3 ways to match your training regimen to your body
"Athletes show certain patterns as they age," Seaton said. "In their early 20s, athletes can train irregularly, train hard, injure themselves and bounce back pretty quickly. By their late 30s, irregular training, training too hard or training too little make a bigger difference than it did 10 years earlier. By the time athletes reach 40, they’re not spring chickens anymore. Irregular training has more dire consequences, often leading more quickly to injury, and often of a more serious nature. As the years go on, all of this gets more pronounced."
There is one caveat, Seaton said: We are each on our own physiological schedule. Everyone ages on slightly different schedules. Factors that affect the speed of aging include genetics, quantity and quality of exercise, nutrition, illness, habits such as drinking alcohol or smoking cigarettes, outlook and attitude, and stress. Each person also has a unique genetic make-up, with biochemical and physiological individuality. Different optimal workouts suit different times of life.
Here are three smart ways to avoid this breakdown:
- Give your body time to heal. As we age, our basal metabolic rate--the rate of metabolism when the body is at rest--slows down. This same slowing of the basal metabolic rate affects tissue healing. Training is a process of overusing a tissue (muscle), causing it to break down, and then a rebuilding of the muscle as a reaction. As we get older, this process is slower.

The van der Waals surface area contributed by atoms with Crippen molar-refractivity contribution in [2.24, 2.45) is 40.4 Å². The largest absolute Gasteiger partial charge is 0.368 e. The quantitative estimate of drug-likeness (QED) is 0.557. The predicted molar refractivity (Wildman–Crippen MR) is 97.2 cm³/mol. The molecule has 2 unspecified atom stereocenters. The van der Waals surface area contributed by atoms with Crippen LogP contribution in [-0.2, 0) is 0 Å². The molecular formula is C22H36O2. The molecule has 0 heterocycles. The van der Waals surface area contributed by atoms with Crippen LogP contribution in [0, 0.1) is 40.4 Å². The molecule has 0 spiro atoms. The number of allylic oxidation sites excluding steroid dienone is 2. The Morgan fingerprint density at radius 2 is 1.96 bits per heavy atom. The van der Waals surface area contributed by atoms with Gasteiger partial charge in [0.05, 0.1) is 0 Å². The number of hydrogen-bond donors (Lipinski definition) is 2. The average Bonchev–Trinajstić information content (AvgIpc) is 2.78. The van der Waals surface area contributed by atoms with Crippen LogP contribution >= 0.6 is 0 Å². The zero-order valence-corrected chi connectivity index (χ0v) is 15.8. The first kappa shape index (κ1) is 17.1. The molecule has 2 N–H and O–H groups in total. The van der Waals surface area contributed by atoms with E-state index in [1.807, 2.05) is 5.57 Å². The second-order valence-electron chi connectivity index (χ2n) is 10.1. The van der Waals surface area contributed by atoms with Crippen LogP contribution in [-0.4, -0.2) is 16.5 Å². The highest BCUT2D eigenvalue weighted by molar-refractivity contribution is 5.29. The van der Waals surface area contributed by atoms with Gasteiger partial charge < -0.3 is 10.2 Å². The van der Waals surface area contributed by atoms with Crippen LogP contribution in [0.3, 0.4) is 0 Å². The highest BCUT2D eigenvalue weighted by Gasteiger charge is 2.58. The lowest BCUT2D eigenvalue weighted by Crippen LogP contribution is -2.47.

- Learn to listen to your own body. If you feel worn out or tired, your body is telling you to take it easy. If you are under stress, your body’s ability to repair itself may be impaired. Training hard during such times does not make sense and may very well lead to injury.
- Stagger your workouts, cross-train, and do something different once in a while during a regular activity. Maybe it's some quick intervals during your runs or a shift to kicking for a couple of swim workouts. Your body – and mind – will appreciate it.
Jessica Seaton, D.C., is a chiropractic orthopedist in private practice in West Los Angeles, Calif. She chairs the United States Masters Swimming (USMS) Sports Medicine Committee, and she has been swimming with the West Hollywood Aquatics Masters group for more than 10 years. She can be reached at 310-470-0282 or Jseaton@aol.com. United States Masters Swimming (www.usms.org) programs are open to all adult swimmers (fitness, triathlete, competitive, non-competitive) age 18 and over who are dedicated to improving their fitness through swimming and maintaining a healthy lifestyle. Founded in 1970, USMS is organized with more than 1,100 workout groups and teams throughout the nation.
EDITOR’S NOTE: United States Masters Swimming has access to thousands of health and fitness experts nationwide.